As the ridge steepened and became more icy, we put on crampons and climbed rapidly to the first summit and on to the final summit which we reached at 12:50 A.M., July 5th. The sun was still up and the air was deathly still. Since no survey work had been done, we sighted on various peaks farther inland on the Island to determine how many were higher than Mt. Thule, which had been triangulated at 5700 ft. As a rough estimate from our Brunton compass there were 10 peaks higher. One of these, which lay N.NW. of Mt. Thule, we decided should be next on our agenda. The descent was by the same route and uneventful. We reached camp at 4:30 A.M. and turned in.
Shortly after midnight, July 6th, we broke camp and moved up to the glacier just to the west. This glacier was the same one whose snout we had passed two days previously. It makes a large curve to the east at its snout and is then at a right angle to its original course (south). Here we cached supplies for our return and then continued on snowshoes up the glacier. Our progress was uneventful except for one stream crossing where my snowshoe broke through and uncovered a kind of artesian well. We established our third camp on the glacier at the final rise before our unnamed peak at about 4100 feet elevation.
At about 7:30 P.M., July 6, feeling we had rested enough, we snowshoed up the slope facing us and reached an out-cropping of rocks. Here we left the snowshoes and put on crampons. The surface, firm with ice below the snow, gradually became largely ice with small trickles of melted water coursing the surface. We made rapid progress and reached the summit at 9 P.M., where we repeated our rough surveying. There were still 4 or 5 peaks higher; the highest was probably below 7,000 feet. We estimated our altitude at 6,100 feet. Trotting steadily, we reached camp in 45 minutes.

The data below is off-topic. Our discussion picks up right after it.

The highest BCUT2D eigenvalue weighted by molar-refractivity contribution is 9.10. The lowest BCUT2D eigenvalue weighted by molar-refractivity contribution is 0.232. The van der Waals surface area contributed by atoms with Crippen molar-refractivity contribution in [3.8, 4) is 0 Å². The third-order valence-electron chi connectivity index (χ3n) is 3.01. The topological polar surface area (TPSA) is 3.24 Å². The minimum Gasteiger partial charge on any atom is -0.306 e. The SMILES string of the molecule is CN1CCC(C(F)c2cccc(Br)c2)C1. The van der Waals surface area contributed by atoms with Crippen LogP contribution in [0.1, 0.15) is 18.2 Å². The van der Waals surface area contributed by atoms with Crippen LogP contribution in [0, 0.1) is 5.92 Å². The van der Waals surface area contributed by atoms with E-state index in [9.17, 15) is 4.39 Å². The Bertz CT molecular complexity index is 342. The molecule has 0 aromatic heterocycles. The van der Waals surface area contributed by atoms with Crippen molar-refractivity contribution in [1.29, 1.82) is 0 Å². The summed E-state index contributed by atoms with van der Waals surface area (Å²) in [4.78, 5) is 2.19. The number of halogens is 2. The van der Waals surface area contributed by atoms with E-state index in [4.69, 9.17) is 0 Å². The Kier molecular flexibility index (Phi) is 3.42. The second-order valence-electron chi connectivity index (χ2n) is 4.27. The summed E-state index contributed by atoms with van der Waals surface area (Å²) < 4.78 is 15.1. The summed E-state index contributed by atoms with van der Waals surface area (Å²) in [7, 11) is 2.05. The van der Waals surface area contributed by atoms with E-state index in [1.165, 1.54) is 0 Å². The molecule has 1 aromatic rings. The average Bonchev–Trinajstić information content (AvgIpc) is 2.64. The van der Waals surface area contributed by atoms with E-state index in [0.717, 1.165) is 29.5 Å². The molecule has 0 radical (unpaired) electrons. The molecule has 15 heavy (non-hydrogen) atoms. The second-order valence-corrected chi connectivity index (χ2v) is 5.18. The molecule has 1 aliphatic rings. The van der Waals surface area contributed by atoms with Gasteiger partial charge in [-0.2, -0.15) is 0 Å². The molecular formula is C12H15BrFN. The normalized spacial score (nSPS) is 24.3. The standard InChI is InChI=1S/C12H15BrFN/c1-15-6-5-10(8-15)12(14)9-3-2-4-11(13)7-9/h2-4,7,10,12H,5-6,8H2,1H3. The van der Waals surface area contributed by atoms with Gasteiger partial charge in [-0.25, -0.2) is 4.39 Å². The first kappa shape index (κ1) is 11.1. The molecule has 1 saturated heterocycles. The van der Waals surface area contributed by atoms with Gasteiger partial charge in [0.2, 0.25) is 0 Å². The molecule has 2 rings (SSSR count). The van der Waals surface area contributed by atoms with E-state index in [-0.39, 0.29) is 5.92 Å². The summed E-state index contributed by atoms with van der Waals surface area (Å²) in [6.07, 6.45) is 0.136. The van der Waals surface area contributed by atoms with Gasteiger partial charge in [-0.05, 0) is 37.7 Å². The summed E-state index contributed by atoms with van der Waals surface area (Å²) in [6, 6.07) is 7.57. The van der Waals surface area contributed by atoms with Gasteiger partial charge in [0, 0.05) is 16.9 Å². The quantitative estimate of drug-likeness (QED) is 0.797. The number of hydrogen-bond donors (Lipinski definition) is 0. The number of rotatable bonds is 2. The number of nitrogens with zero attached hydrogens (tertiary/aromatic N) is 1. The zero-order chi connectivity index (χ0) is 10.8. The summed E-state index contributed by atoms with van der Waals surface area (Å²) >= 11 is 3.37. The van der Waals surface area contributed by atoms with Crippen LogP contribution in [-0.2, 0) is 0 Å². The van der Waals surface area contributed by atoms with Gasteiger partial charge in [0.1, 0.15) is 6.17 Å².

The weather continued excellent and we were apprehensive lest it deteriorate. We had seen a considerable portion of the interior of the island which was a jumble of peaks and glaciers, and since the peaks in our area presented no serious mountaineering problems, we decided to complete our circuit and return to the base camp.
We left our third camp at 6:30 P.M., July 7, descended the glacier, and picked up our cache. After crossing the glacier, our route led us to another frozen river or lake bottom which lay between the hook-shaped glacier and the Aktinek Glacier. As we crossed this area, it was apparent that glaciers had previously filled this valley, since there was evidence of glacial activity high above us on the bare slopes to the north. We reached the Aktinek, still on snowshoes, and continued down it about two miles where we established our last camp.
July 8th was overcast and we left camp at 6:30 P.M., hoping that the melting would be minimal and that the Aktinek River would be at a low level when we had to cross it. The lower end of the Aktinek is scoured by many surface streams often of large volume and presenting real problems in crossing. Fortunately we had to cross only minor ones and then could parallel the others as we descended the eastern edge of the glacier. The snout was ablating and we descended on crampons to the river bottom.
We crossed a small tributary easily and then at 1 A.M., July 9, reached the main branch of the Aktinek River which drained the western side of the glacier. Roped to Ames, I made the first attempt to cross, but found that it was too fast and deep about 20 feet from the opposite shore. I retreated and Ames tried farther upstream where it was nearly a rope length broader—and less rapid. He was successful. Our last real obstacle past, we celebrated with hot tea and then pushed on to base camp which we reached in a nasty blowing rain at 4:30 A.M.
Benjamin G. Ferris, Jr.